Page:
The run toward the plane and take off. Soon after they land back at their base and explain what happened. They request permission to go down by the river and wait for Mac because they aren't sure if he made it of not. The officer understands and lets them go.
Mac has survived and is floating down the river back toward friendly lines. He isn't in good shape though. As the sun is coming up a silhouetted figure stand in the middle of the river blocking the way. As the raft gets closer we do not know what the enemy is planning. It turns out that the man is Private Sidney looking for a ride. Mac lets him on and they sail together. When the raft reaches home, Mac is dead. The End
Forget everything. What the hell was up with the tagline on this
film!? Half animal girl!? Talk about bad exploitation marketing. This is what killed
this film. Anyone who was lured to see it from the that or the poster is guaranteed to be disappointed with it. They
would've never recommended it to their friends, that is for sure. Then the reviews on the poster
carry on about how hot Virginia was! Who cares!? She had a minimal role and no
lines. It was a total farce to market her as the reason to see the picture and
to suggest something very sexy went on. Sure she was tied to a tree, but it
certainly wasn't kinky. The scene with the girls was so out of place that it
could've only been inserted for exploitation purposes to get a female in the
film. Life does go on during a war, but to just be so casually washing your
clothes in a river close to enemy lines seems almost suicidal. The title is also misleading. It conjures up images of
some of a fast cars, fast women, teen angst type picture. I can't help but wonder what
would've happened if it had been marketed properly. If it was released as
"Behind Enemy Lines" - the story of four soldiers and their quest to
return to safety and find meaning in their lives while doing it...it could've
meant some box office. After all, the Korean War was raging at the time of
release and war movies should've been a safe market bet. I think this is the
biggest failure of the film. In it's attempt at being timeless by not declaring
it part of any specific war, it isolated the film from a specific audience. If
it was an allegory on the Korean War it so well hidden that you couldn't find
it, except for traveling by the river there is nothing to convince you. The
foreign army and the friendly troops were all regular white guys, no Asians
among the bunch. This would've helped sell the film even if it was just an
unknown Asian army. If it was titled something like "Behind the 38th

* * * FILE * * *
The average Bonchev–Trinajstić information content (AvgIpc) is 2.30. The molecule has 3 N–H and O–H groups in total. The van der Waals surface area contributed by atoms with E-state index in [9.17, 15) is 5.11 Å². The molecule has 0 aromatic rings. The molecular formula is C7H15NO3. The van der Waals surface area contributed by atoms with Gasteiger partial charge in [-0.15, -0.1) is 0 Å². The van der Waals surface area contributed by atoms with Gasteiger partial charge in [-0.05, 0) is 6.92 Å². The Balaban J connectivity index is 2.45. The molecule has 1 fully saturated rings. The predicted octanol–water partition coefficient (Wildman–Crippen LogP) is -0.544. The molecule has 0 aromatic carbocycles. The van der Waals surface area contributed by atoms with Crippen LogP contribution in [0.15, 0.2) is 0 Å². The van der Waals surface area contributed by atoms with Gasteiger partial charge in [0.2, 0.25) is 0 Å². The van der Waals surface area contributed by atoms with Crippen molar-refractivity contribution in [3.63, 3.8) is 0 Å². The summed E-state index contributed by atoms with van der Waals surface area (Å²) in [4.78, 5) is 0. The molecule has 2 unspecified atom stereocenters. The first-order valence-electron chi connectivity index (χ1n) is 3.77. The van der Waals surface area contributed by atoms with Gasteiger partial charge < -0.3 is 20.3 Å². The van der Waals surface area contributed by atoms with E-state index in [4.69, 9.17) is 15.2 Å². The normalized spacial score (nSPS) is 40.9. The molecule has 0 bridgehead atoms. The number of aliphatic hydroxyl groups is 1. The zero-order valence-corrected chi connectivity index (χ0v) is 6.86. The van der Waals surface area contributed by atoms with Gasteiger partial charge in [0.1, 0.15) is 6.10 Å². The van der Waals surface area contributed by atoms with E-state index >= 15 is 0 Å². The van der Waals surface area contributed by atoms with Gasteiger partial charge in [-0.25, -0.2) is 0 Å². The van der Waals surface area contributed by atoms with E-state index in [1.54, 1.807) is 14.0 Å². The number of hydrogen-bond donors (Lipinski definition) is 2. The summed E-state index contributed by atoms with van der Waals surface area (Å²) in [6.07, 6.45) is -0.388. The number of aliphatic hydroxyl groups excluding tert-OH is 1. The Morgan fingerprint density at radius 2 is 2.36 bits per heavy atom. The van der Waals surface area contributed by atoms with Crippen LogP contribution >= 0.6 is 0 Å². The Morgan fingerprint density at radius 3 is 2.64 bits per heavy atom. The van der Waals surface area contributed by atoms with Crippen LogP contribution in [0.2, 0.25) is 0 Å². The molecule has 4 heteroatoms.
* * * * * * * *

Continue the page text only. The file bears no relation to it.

Parallel" they could've properly cashed in somewhat.
This is easily one of the most famous unseen films of all-time. It is also the movie Kubrick never wanted you to see. He made it when he was only 23 and felt it was amateurish and not worth mentioning. He also distanced himself from "Killer's Kiss" because of his inexperience and "Spartacus" because he was essentially a hired hand. The problem here is that they are all good films. Anyone watching "Fear and Desire" expects the worst since Kubrick suppressed it. With your expectations so low you just can't help but enjoy it. Sure it was simple, the dialog isn't always moving and it struggles to reveal itself, but in the end it is a nice solid little film.
I kept waiting for the something painful, but there wasn't anything. The scene when the good guys are walking and their frenzied thoughts come out of nowhere and hit you all at once at first is startling, but then it grows on you. If that was what Kubrick wanted he succeeded. The camerawork is solid, the acting is fine and the photography is good. The angles during the attack at the cabin and the mysterious shadowy figure in the river are the genesis of Kubrick's brilliant cinematic eye. There really isn't anything you can point to that screams, "Oh, yeah. That was awful. No wonder why he hid the film."
I think "Paths of Glory" owes a lot to this film. Kubrick was obviously fascinated with war films and Paths might've been his way of returning to the genre to get it right because of his dissatisfaction with "Fear and Desire". If this film was such a success right out of the gate then we would've never had all the truly brilliant films that came later. In the end I am glad the film failed since it forced him to try even harder to do better and he never failed in that aspect. He should've been proud of this little film. He could've called it a student film and everyone would understand. Even today over 50 years later almost all of us couldn't make such a solid little film knowing all the things we know now.